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The year that was, and the one ahead

This year saw the mortgage market scramble to prepare for FSA regulation while next year will see changes in the packager community and network consolidation, says Richard Griffiths

2004 – a busy year for the industry
I must admit I woke up on January 1 2004 with a certain amount of trepidation; the year of FSA regulation of the mortgage market had arrived.

In common with all the other new mortgage networks, the considerable challenges that lay ahead were a) getting authorised by the FSA and b) proving that our proposition for appointed representatives would attract the anticipated numbers.

On Monday January 19, the first day for applying for FSA authorisation, we were anxiously awaiting the application form to arrive electronically at our offices. Two weeks later we were still waiting and the initial enthusiasm for completing the form totally evaporated.

The form was eventually submitted in February, followed by a four-month silence from the FSA until June, in turn followed by a visit on July 1, our minded to approve letter on July 31 and eventual full permission in September.

This pattern will no doubt ring a bell with the other mortgage networks and, in the meantime, the FSA was busy processing applications for direct authorisation from more than 4,000 mortgage companies that had previously been non-regulated.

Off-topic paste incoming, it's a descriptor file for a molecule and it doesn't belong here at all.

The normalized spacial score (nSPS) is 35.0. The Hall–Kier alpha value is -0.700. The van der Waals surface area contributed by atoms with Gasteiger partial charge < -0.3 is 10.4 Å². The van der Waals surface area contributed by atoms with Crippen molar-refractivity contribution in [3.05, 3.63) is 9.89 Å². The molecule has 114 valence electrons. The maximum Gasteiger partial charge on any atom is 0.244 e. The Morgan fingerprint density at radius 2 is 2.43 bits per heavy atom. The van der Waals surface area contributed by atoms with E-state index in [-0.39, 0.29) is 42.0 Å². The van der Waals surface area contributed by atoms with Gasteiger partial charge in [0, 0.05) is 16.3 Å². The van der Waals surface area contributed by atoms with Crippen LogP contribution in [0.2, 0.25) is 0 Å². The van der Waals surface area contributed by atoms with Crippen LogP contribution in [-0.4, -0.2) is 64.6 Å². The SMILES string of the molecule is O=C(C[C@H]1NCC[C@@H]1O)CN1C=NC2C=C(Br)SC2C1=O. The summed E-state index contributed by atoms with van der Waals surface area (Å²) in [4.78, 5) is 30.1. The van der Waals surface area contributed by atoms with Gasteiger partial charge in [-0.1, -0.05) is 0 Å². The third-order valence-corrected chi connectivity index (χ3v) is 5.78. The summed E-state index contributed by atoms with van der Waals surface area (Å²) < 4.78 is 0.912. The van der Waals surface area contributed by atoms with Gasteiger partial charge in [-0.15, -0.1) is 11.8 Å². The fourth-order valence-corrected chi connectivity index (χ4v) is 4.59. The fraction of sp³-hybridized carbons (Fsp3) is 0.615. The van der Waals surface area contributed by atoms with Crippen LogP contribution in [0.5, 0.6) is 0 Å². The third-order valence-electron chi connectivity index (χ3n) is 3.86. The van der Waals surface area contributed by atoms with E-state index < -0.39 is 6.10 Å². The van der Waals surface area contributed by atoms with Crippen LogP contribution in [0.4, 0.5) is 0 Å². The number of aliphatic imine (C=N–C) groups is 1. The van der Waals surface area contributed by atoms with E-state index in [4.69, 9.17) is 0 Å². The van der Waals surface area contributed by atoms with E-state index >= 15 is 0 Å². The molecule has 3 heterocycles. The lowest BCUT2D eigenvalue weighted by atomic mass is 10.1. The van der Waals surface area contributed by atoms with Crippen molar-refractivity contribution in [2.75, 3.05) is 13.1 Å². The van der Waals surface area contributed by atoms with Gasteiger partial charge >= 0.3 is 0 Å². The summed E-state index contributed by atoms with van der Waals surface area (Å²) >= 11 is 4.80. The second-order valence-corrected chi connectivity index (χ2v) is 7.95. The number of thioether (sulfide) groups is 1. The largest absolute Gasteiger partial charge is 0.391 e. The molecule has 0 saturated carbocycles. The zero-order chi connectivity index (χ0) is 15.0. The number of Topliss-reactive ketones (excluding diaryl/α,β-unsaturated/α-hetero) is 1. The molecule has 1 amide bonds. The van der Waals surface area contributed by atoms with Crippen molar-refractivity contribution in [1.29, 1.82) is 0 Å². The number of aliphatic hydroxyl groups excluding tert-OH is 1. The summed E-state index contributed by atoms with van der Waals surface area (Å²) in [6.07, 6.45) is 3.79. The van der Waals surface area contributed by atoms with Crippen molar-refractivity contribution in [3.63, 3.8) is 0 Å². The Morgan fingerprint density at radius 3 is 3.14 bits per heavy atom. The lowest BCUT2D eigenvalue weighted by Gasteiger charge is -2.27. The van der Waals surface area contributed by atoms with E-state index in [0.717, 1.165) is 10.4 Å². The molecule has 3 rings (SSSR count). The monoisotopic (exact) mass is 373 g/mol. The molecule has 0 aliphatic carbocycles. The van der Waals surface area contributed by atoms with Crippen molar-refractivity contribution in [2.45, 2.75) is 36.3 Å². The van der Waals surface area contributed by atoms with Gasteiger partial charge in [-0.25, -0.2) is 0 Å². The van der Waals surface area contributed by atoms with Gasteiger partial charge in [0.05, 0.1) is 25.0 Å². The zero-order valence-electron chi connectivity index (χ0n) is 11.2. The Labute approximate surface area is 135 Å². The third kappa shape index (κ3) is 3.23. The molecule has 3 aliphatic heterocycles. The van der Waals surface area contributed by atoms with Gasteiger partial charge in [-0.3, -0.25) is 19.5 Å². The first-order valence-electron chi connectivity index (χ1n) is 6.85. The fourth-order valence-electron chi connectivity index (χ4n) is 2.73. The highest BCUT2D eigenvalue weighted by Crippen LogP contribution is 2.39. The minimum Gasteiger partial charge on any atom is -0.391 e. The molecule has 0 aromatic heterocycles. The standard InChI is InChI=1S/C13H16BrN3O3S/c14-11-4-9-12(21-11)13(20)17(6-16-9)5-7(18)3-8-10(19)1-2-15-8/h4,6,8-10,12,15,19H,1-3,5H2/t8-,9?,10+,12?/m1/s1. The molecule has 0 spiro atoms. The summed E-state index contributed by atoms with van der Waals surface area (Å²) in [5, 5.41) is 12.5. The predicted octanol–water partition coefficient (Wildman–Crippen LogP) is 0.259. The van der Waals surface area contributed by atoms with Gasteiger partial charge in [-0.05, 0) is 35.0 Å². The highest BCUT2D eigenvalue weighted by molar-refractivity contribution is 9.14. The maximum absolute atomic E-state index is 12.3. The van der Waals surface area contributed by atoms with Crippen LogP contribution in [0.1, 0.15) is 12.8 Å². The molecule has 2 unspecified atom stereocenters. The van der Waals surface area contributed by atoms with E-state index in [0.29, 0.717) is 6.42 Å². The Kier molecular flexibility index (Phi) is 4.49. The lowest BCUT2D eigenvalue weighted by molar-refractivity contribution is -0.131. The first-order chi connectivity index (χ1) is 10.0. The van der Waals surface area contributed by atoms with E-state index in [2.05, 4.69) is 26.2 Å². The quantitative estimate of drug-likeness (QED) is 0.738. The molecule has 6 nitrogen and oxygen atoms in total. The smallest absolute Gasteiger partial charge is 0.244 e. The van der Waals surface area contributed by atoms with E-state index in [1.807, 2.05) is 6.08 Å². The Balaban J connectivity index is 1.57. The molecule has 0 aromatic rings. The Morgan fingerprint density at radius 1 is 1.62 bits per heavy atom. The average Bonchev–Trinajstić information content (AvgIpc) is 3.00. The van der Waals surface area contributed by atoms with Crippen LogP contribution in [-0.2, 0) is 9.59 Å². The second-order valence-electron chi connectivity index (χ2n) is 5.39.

The MCCB duly sent out notices of final renewals for the self-regulatory regime to cover the six-month period May-October, and 10,419 firms in total sent in their cut-price subscriptions.

Following the exposure in this column (Mortgage Strategy November 8) of the surplus funds of circa £1.5m remaining in the MCCB bank account, there is now a campaign for the return of the money to the broker community.

The latter part of the year saw an increasing scramble to secure lines of distribution. The insurance facilitators such as Paymentshield, CETA, Select & Protect and Source were all busy chatting up networks new and old, as were many of the mortgage packagers, at least those that were not setting up their own networks.

However, the FSA stuck to its guns and refused to postpone Mortgage Day, sticking to October 31. The number of mortgage companies that applied for direct authorisation was 4,226 at the last count, representing a 40% shortfall on the 7,000 that the FSA has predicted in their consultation papers.

Despite this, the FSA seemed to struggle to process the applications on time and many brokers were left stranded on November 1, unable to trade.

The FSA is now in the throes of processing nearly 10,000 applications for authorisation by insurance-only firms, which again represents a significant shortfall on expected numbers.

The weird and wacky world of financial institutions, the huge and ungainly monsters that they are, continued in the traditional fashion.

Bradford & Bingley spent all year unravelling its costly foray into IFA and mortgage broking operations, the legacy of Christopher Rodrigues’ tenure as chief executive.

On the general economic front, house prices finally came off the boil with both Halifax and the Nationwide indices showing falling prices in the latter part of the year.